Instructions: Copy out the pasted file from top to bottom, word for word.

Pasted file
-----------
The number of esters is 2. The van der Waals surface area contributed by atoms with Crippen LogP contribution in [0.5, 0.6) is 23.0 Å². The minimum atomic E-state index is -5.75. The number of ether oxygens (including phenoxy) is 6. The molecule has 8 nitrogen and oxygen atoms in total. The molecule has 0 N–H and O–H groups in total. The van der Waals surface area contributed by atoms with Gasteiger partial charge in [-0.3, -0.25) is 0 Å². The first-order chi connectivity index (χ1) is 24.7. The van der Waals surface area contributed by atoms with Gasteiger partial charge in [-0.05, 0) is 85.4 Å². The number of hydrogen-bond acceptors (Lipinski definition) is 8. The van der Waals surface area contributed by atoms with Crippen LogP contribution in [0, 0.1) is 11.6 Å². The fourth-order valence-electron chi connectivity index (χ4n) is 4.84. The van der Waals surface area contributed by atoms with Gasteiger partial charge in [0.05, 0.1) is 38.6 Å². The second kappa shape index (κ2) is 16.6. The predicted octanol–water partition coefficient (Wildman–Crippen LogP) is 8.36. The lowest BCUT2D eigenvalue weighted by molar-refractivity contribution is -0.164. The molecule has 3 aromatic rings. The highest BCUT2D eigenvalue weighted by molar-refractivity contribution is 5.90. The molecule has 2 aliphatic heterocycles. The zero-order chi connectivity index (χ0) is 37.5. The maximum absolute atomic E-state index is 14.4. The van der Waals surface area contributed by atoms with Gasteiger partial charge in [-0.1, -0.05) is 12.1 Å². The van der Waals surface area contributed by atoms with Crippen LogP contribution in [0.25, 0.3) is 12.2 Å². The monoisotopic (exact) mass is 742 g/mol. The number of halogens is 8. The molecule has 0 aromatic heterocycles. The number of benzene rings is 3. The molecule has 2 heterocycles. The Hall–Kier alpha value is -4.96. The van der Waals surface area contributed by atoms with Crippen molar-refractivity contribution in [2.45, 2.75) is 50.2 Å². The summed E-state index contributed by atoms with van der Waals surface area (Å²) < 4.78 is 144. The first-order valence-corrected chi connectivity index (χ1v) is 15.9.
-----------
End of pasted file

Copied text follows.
The number of esters is 2. The van der Waals surface area contributed by atoms with Crippen LogP contribution in [0.5, 0.6) is 23.0 Å². The minimum atomic E-state index is -5.75. The number of ether oxygens (including phenoxy) is 6. The molecule has 8 nitrogen and oxygen atoms in total. The molecule has 0 N–H and O–H groups in total. The van der Waals surface area contributed by atoms with Gasteiger partial charge in [-0.3, -0.25) is 0 Å². The first-order chi connectivity index (χ1) is 24.7. The van der Waals surface area contributed by atoms with Gasteiger partial charge in [-0.05, 0) is 85.4 Å². The number of hydrogen-bond acceptors (Lipinski definition) is 8. The van der Waals surface area contributed by atoms with Crippen LogP contribution in [0, 0.1) is 11.6 Å². The fourth-order valence-electron chi connectivity index (χ4n) is 4.84. The van der Waals surface area contributed by atoms with Gasteiger partial charge in [0.05, 0.1) is 38.6 Å². The second kappa shape index (κ2) is 16.6. The predicted octanol–water partition coefficient (Wildman–Crippen LogP) is 8.36. The lowest BCUT2D eigenvalue weighted by molar-refractivity contribution is -0.164. The molecule has 3 aromatic rings. The highest BCUT2D eigenvalue weighted by molar-refractivity contribution is 5.90. The molecule has 2 aliphatic heterocycles. The zero-order chi connectivity index (χ0) is 37.5. The maximum absolute atomic E-state index is 14.4. The van der Waals surface area contributed by atoms with Gasteiger partial charge in [-0.1, -0.05) is 12.1 Å². The van der Waals surface area contributed by atoms with Crippen LogP contribution in [0.25, 0.3) is 12.2 Å². The monoisotopic (exact) mass is 742 g/mol. The number of halogens is 8. The molecule has 0 aromatic heterocycles. The number of benzene rings is 3. The molecule has 2 heterocycles. The Hall–Kier alpha value is -4.96. The van der Waals surface area contributed by atoms with Crippen molar-refractivity contribution in [2.45, 2.75) is 50.2 Å². The summed E-state index contributed by atoms with van der Waals surface area (Å²) < 4.78 is 144. The first-order valence-corrected chi connectivity index (χ1v) is 15.9.